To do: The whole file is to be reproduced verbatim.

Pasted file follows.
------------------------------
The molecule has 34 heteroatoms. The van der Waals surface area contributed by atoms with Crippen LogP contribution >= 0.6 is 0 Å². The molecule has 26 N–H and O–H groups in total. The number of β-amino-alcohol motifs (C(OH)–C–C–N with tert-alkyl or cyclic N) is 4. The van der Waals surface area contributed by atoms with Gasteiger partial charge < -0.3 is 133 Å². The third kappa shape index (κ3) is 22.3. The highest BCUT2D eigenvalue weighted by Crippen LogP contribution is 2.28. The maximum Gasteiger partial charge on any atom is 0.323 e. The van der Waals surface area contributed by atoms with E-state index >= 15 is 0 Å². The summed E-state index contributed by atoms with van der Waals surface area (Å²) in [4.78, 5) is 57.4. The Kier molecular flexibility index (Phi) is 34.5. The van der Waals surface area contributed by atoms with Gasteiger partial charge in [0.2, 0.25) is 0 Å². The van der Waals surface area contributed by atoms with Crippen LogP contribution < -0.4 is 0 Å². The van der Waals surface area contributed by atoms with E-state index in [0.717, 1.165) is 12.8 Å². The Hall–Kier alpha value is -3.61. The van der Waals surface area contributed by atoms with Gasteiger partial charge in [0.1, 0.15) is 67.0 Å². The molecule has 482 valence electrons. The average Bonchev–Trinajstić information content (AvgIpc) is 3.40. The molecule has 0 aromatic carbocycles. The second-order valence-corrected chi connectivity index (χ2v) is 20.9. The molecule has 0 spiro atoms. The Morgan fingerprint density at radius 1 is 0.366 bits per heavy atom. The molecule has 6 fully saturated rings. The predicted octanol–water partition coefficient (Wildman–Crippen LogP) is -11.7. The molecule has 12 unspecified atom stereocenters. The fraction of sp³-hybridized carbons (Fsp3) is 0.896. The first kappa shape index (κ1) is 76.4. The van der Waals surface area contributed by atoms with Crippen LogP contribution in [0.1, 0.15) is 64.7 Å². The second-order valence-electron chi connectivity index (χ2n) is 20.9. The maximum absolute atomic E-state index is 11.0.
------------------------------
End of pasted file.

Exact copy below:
The molecule has 34 heteroatoms. The van der Waals surface area contributed by atoms with Crippen LogP contribution >= 0.6 is 0 Å². The molecule has 26 N–H and O–H groups in total. The number of β-amino-alcohol motifs (C(OH)–C–C–N with tert-alkyl or cyclic N) is 4. The van der Waals surface area contributed by atoms with Gasteiger partial charge < -0.3 is 133 Å². The third kappa shape index (κ3) is 22.3. The highest BCUT2D eigenvalue weighted by Crippen LogP contribution is 2.28. The maximum Gasteiger partial charge on any atom is 0.323 e. The van der Waals surface area contributed by atoms with E-state index >= 15 is 0 Å². The summed E-state index contributed by atoms with van der Waals surface area (Å²) in [4.78, 5) is 57.4. The Kier molecular flexibility index (Phi) is 34.5. The van der Waals surface area contributed by atoms with Gasteiger partial charge in [0.2, 0.25) is 0 Å². The van der Waals surface area contributed by atoms with Crippen LogP contribution < -0.4 is 0 Å². The van der Waals surface area contributed by atoms with E-state index in [0.717, 1.165) is 12.8 Å². The Hall–Kier alpha value is -3.61. The van der Waals surface area contributed by atoms with Gasteiger partial charge in [0.1, 0.15) is 67.0 Å². The molecule has 482 valence electrons. The average Bonchev–Trinajstić information content (AvgIpc) is 3.40. The molecule has 0 aromatic carbocycles. The second-order valence-corrected chi connectivity index (χ2v) is 20.9. The molecule has 0 spiro atoms. The Morgan fingerprint density at radius 1 is 0.366 bits per heavy atom. The molecule has 6 fully saturated rings. The predicted octanol–water partition coefficient (Wildman–Crippen LogP) is -11.7. The molecule has 12 unspecified atom stereocenters. The fraction of sp³-hybridized carbons (Fsp3) is 0.896. The first kappa shape index (κ1) is 76.4. The van der Waals surface area contributed by atoms with Crippen LogP contribution in [0.1, 0.15) is 64.7 Å². The second-order valence-electron chi connectivity index (χ2n) is 20.9. The maximum absolute atomic E-state index is 11.0.